Pilfered Peppers in City Gardens; Tomatoes, Too
Josh Haner/The New York Times
Jackie Bukowski, the president of the West Side Community Garden. She lamented the loss of figs last summer.
By ROBIN FINN
Published: August 5, 2011
AT the 700 community gardens sprinkled through the city like little Edens, the first commandment should be obvious: Thou shalt not covet, much less steal, thy neighbor’s tomatoes, cucumbers or peppers. But people do.
“This was an inside job,” Holland Haiis-Aguirre, a key-holder at the West Side Community Garden, said after she arrived at her plot on July 24 to pick a “big, beautiful, full-sized cucumber” that she and her husband had tended from infancy. Instead, she found a denuded vine; her prize cuke apparently was in someone else’s salad. “So frustrating,” she wailed.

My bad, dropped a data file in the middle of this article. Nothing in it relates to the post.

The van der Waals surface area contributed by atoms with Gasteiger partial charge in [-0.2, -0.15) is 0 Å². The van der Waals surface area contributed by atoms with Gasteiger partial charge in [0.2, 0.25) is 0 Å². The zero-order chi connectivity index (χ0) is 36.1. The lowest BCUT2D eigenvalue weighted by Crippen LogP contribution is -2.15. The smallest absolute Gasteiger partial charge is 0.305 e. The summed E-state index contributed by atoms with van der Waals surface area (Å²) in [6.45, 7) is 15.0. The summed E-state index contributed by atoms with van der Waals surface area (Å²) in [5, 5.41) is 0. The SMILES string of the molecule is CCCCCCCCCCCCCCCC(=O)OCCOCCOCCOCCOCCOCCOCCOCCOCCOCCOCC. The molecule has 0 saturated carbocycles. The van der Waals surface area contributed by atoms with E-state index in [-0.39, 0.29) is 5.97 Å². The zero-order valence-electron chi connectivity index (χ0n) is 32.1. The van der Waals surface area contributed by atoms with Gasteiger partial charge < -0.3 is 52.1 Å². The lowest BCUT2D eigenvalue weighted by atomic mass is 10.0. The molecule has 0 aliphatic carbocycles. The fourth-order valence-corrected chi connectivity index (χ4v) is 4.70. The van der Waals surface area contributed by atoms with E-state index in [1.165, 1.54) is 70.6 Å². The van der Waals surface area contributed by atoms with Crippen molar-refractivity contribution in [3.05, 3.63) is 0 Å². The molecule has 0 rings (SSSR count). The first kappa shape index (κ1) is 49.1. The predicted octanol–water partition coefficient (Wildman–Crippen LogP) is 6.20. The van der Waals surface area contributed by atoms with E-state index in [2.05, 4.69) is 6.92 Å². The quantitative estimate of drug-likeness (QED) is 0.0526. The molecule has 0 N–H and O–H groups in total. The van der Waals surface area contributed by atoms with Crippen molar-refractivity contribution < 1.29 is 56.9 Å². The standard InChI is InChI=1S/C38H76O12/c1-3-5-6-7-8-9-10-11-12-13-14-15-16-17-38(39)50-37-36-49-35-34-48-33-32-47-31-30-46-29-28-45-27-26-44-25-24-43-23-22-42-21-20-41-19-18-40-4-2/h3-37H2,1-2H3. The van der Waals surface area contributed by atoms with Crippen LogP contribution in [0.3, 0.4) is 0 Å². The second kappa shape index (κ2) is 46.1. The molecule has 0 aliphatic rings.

By midsummer, the urban irritant of garden pilferage was in full bloom, right in sync with the crops, the heat and the mosquitoes.
On a recent evening, Jackie Bukowski, president of the West Side garden, was batting away biting insects while talking about the thefts from the garden, which has 87 vegetable plots under cultivation. She recalled her disbelief last summer when hundreds of ripe figs were looted overnight. “Every single one of them, gone,” she said, noting that the two plum trees at the garden, on 89th Street between Amsterdam and Columbus Avenues, yield fruit “for the taking” by neighborhood children, “not to encourage stealing, but to help city kids learn where their food comes from.”
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